Addiction Potential

Unfortunately, fact and fancy have become irrationally mixed regarding marihuana's physiological and psychological properties. Marihuana clearly is not in the same chemical category as heroin insofar as its physiologic and psychological effects are concerned. In a word, cannabis does not lead to physical dependence. No torturous withdrawal syndrome follows the sudden cessation of chronic, heavy use of marihuana. Although evidence indicates that heavy, long-term cannabis users may develop psychological dependence, even then the level of psychological dependence is no different from the syndrome of anxiety and restlessness seen when an American stops smoking tobacco cigarettes.

Progression To Other Drugs

As noted in Chapter 11, to say marihuana leads to any other drug avoids the real issue and reduces a complex set of variables to an oversimplified premise of cause and effect. If any one statement can characterize why persons in the United States escalate their drug use patterns and become polydrug users, it is peer pressure. Indeed, if any drug is associated with the use of other drugs, including marihuana, it is tobacco, followed closely by alcohol. Study after study which the Commission reviewed invariably reported an association between the use of tobacco, and, to a lesser extent, of alcohol with the use of marihuana and other drugs.

The fact should be emphasized that the overwhelming majority of marihuana users do not progress to other drugs. They either remain with marihuana or foresake its use in favor of alcohol. In addition, the largest number of marihuana users in the United States today are experimenters or intermittent users, and 2% of those who have ever used it are presently heavy users. Only moderate and heavy use of marihuana is significantly associated with persistent use of other drugs.

Some persons in our society are interested in experimenting with a series of drugs, and there is no uniformity regarding which drug these multidrug users take first. In some cases, the drug used is a matter of preference; in others, a matter of availability; and in further instances, it matter of group choice.

Citizens concerned with health issues must consider the possibility of marihuana use leading to use of heroin, other opiates, cocaine or hallucinogens. This so-called stepping-stone theory first received widespread acceptance in 1951 as a result of testimony at Congressional hearings. At that time, studies of various addict populations repeatedly described most heroin users as marihuana users also. The implication of these descriptions was that a causal relationship existed between marihuana and subsequent heroin use. When the voluminous testimony given at these hearings is seriously examined, no verification is found of a causal relationship between marihuana use and subsequent heroin use.

Again, we must avoid polarity on this issue. To assume that marihuana use is unrelated to the use of other drugs would be inaccurate. As mentioned earlier, the heavy or very heavy marihuana users are frequently users of other drugs. The stepping-stone theory holds that the adolescent begins the use of illicit drugs with marihuana, and later proceeds to heroin in the search for greater thrills. The opposing viewpoint holds that the large majority of marihuana users never become heroin addicts and denies the validity of a causal relationship.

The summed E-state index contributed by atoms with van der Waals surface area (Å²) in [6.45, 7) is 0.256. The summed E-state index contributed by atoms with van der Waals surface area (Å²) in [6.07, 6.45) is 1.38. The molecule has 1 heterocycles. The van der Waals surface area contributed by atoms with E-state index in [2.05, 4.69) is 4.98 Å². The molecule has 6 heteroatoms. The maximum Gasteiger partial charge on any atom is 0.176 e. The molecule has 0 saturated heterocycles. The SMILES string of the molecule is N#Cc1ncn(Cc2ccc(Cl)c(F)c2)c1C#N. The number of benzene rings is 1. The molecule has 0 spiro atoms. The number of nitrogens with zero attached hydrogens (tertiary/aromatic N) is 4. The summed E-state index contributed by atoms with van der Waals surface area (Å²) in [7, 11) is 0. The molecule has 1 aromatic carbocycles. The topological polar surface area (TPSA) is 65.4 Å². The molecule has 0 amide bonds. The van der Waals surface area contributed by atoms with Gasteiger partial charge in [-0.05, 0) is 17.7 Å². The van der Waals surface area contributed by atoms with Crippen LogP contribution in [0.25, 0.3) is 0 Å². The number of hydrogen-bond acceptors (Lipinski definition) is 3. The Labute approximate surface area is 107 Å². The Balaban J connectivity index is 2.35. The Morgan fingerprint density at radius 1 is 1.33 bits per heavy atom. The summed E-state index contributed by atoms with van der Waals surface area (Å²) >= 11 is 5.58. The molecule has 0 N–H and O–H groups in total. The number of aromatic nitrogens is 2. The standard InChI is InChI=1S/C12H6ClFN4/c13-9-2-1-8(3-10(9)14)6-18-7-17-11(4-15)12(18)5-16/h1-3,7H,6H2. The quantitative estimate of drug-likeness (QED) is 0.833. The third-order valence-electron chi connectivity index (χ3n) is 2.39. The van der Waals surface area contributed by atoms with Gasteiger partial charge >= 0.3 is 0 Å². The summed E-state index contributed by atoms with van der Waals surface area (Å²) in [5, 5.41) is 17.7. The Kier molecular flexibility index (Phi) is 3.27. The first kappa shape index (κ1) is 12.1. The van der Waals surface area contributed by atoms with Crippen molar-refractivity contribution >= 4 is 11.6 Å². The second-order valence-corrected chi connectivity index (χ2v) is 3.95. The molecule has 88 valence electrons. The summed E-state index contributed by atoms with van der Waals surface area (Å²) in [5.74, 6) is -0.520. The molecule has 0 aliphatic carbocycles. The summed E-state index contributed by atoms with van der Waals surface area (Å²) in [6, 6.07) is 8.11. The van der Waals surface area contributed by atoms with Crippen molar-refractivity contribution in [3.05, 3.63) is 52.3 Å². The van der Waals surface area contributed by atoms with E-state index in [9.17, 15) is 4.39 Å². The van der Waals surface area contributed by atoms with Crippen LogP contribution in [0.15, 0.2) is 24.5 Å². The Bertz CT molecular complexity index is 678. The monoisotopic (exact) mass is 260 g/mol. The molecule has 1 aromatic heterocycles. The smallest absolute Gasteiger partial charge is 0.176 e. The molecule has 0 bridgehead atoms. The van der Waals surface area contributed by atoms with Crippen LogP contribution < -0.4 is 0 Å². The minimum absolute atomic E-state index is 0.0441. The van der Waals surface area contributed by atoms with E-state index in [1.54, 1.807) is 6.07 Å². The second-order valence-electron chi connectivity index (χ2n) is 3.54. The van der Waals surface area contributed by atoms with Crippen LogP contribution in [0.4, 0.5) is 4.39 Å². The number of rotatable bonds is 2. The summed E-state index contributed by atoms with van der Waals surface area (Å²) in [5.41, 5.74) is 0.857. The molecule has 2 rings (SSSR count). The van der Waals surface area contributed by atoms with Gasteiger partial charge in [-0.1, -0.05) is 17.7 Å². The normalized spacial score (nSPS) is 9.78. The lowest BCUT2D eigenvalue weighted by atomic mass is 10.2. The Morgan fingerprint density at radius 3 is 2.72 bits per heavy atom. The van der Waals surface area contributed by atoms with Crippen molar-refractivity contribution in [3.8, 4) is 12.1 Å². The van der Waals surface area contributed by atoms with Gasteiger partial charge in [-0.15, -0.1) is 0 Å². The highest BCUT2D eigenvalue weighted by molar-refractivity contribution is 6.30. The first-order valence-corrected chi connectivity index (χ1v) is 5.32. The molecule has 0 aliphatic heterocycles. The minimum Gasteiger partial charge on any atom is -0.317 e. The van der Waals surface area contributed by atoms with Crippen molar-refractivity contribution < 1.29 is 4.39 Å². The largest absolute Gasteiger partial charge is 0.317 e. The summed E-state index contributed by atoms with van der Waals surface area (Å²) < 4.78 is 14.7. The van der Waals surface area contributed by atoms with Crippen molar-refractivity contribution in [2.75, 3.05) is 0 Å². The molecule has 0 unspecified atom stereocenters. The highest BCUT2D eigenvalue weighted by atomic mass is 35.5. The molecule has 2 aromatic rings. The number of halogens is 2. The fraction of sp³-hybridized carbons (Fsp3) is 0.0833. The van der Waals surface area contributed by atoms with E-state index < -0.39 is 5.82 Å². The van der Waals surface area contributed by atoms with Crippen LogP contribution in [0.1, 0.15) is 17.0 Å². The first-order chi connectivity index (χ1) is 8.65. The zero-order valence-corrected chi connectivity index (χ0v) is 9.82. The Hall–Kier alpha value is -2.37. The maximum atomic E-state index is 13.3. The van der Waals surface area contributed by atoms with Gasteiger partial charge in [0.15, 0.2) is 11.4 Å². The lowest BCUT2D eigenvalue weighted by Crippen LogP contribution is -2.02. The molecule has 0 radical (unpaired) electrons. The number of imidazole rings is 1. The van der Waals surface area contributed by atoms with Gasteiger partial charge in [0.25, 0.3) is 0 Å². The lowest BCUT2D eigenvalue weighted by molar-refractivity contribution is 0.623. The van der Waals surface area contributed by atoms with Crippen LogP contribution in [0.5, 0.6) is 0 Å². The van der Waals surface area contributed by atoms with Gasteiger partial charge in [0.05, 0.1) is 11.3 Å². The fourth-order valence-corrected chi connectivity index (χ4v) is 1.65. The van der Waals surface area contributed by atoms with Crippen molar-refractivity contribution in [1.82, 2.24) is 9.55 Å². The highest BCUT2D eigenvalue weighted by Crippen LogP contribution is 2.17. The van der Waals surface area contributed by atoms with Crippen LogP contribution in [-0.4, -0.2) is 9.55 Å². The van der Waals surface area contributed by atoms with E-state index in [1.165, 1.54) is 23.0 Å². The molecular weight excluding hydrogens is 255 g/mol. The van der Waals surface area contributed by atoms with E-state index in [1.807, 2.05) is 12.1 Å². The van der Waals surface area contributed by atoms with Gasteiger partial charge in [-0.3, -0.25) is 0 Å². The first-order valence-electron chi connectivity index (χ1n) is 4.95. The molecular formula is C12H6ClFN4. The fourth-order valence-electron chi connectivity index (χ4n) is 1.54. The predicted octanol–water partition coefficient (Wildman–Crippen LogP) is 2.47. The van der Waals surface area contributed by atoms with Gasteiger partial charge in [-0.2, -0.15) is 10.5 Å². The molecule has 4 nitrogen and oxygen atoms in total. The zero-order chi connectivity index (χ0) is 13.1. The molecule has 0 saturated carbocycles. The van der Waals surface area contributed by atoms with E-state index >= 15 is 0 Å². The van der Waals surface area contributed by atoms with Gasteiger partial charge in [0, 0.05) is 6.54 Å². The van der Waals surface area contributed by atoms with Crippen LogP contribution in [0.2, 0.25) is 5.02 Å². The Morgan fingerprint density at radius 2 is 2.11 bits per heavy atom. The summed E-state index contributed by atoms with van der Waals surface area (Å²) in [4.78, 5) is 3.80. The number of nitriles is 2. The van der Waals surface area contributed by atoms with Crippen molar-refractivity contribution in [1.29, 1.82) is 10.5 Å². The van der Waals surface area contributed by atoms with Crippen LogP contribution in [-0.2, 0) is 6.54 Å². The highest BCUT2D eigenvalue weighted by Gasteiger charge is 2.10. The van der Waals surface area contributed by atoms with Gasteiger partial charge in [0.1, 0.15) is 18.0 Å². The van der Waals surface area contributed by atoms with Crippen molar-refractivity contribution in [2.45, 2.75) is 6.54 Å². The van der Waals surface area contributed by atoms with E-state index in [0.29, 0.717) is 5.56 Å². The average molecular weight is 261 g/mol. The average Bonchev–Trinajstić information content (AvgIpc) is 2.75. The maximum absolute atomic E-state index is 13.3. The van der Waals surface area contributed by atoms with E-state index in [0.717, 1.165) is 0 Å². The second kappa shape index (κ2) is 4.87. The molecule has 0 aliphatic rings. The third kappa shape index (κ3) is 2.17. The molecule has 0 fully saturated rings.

In the National Survey, among the adult respondents, 70% thought that marihuana makes people want to try stronger drugs such as heroin; 56% of the youth in the 12-to-17-year-old category agreed with the same statement. These perceptions contrast with another finding in the same Survey which revealed that 4% of current marihuana users have tried heroin. On the other hand, very few respondents perceived alcohol and tobacco to be precipitants of other drug use.

Studies of the escalation process demonstrate that the rates of progression vary from one group to another and from one segment of the population to another. There is no set proportion of marihuana users who "escalate" to the use of other drugs. The other drugs which some marihuana smokers use vary according to the social characteristics of the population in question. Within some groups, heroin may be the choice; in other groups, it may be LSD.

Marihuana use per se does not dictate whether other drugs will be used; nor does it determine the rate of progression, if and when it, occurs, or which drugs might be used. As discussed in Chapter 11, the user's social group seems to have the strongest influence on whether other drugs will be used; and if so, which drugs will be used.


The hallmark of a good health care delivery system is preventing as much illness as possible. This objective is achieved by means of immunizations, regular routine checkups, and educational programs.

Education programs regarding marihuana have been notably ineffective, partly due to an exaggeration of the effects of using the drug and partly because the effects of the opiates and marihuana have been compared inaccurately. As a result, many persons have developed a conscious or unconscious denial of nearly all dangers associated with marihuana use. Some educators believe that drug programs merely sharpen the curiosity of children and tempt them to use drugs which they otherwise would not use. Others believe that the responsibility should not be lodged with the schools but rather with the home or the community.